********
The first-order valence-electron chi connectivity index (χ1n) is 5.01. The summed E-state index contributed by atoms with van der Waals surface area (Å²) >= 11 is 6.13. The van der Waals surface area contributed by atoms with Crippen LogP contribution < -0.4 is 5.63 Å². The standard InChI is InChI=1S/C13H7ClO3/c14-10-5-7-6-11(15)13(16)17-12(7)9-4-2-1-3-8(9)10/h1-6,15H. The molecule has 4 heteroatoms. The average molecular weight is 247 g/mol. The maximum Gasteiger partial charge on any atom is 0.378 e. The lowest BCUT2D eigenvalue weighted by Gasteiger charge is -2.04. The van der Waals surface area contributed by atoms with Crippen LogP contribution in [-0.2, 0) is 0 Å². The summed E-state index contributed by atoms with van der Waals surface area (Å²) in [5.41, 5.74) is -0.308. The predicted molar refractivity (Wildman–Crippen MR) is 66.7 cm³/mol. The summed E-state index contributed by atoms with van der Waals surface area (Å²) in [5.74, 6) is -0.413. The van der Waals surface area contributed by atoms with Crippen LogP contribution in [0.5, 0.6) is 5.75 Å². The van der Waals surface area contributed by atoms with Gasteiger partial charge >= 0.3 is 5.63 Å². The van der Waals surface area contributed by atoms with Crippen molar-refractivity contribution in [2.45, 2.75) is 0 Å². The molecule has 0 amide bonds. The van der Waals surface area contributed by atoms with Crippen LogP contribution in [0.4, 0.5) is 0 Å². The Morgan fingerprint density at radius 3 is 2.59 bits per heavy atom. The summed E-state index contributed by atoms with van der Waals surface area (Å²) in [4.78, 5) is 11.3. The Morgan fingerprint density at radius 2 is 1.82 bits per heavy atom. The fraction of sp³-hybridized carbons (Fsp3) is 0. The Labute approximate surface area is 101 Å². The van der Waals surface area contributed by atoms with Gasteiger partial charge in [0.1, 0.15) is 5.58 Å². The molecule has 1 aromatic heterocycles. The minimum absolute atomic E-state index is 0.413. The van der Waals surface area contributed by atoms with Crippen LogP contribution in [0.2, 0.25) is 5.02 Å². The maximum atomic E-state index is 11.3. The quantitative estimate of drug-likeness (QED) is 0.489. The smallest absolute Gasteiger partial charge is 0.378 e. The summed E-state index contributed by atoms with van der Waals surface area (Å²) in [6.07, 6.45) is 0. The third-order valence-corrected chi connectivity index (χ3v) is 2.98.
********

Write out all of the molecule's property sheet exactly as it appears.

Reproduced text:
The first-order valence-electron chi connectivity index (χ1n) is 5.01. The summed E-state index contributed by atoms with van der Waals surface area (Å²) >= 11 is 6.13. The van der Waals surface area contributed by atoms with Crippen LogP contribution < -0.4 is 5.63 Å². The standard InChI is InChI=1S/C13H7ClO3/c14-10-5-7-6-11(15)13(16)17-12(7)9-4-2-1-3-8(9)10/h1-6,15H. The molecule has 4 heteroatoms. The average molecular weight is 247 g/mol. The maximum Gasteiger partial charge on any atom is 0.378 e. The lowest BCUT2D eigenvalue weighted by Gasteiger charge is -2.04. The van der Waals surface area contributed by atoms with Crippen LogP contribution in [-0.2, 0) is 0 Å². The summed E-state index contributed by atoms with van der Waals surface area (Å²) in [5.41, 5.74) is -0.308. The predicted molar refractivity (Wildman–Crippen MR) is 66.7 cm³/mol. The summed E-state index contributed by atoms with van der Waals surface area (Å²) in [5.74, 6) is -0.413. The van der Waals surface area contributed by atoms with Crippen LogP contribution in [0.5, 0.6) is 5.75 Å². The van der Waals surface area contributed by atoms with Gasteiger partial charge >= 0.3 is 5.63 Å². The van der Waals surface area contributed by atoms with Crippen molar-refractivity contribution in [2.45, 2.75) is 0 Å². The molecule has 0 amide bonds. The van der Waals surface area contributed by atoms with Crippen LogP contribution in [0.4, 0.5) is 0 Å². The Morgan fingerprint density at radius 3 is 2.59 bits per heavy atom. The summed E-state index contributed by atoms with van der Waals surface area (Å²) in [4.78, 5) is 11.3. The Morgan fingerprint density at radius 2 is 1.82 bits per heavy atom. The fraction of sp³-hybridized carbons (Fsp3) is 0. The Labute approximate surface area is 101 Å². The van der Waals surface area contributed by atoms with Gasteiger partial charge in [0.1, 0.15) is 5.58 Å². The molecule has 1 aromatic heterocycles. The minimum absolute atomic E-state index is 0.413. The van der Waals surface area contributed by atoms with Crippen LogP contribution in [0.2, 0.25) is 5.02 Å². The maximum atomic E-state index is 11.3. The quantitative estimate of drug-likeness (QED) is 0.489. The smallest absolute Gasteiger partial charge is 0.378 e. The summed E-state index contributed by atoms with van der Waals surface area (Å²) in [6.07, 6.45) is 0. The third-order valence-corrected chi connectivity index (χ3v) is 2.98.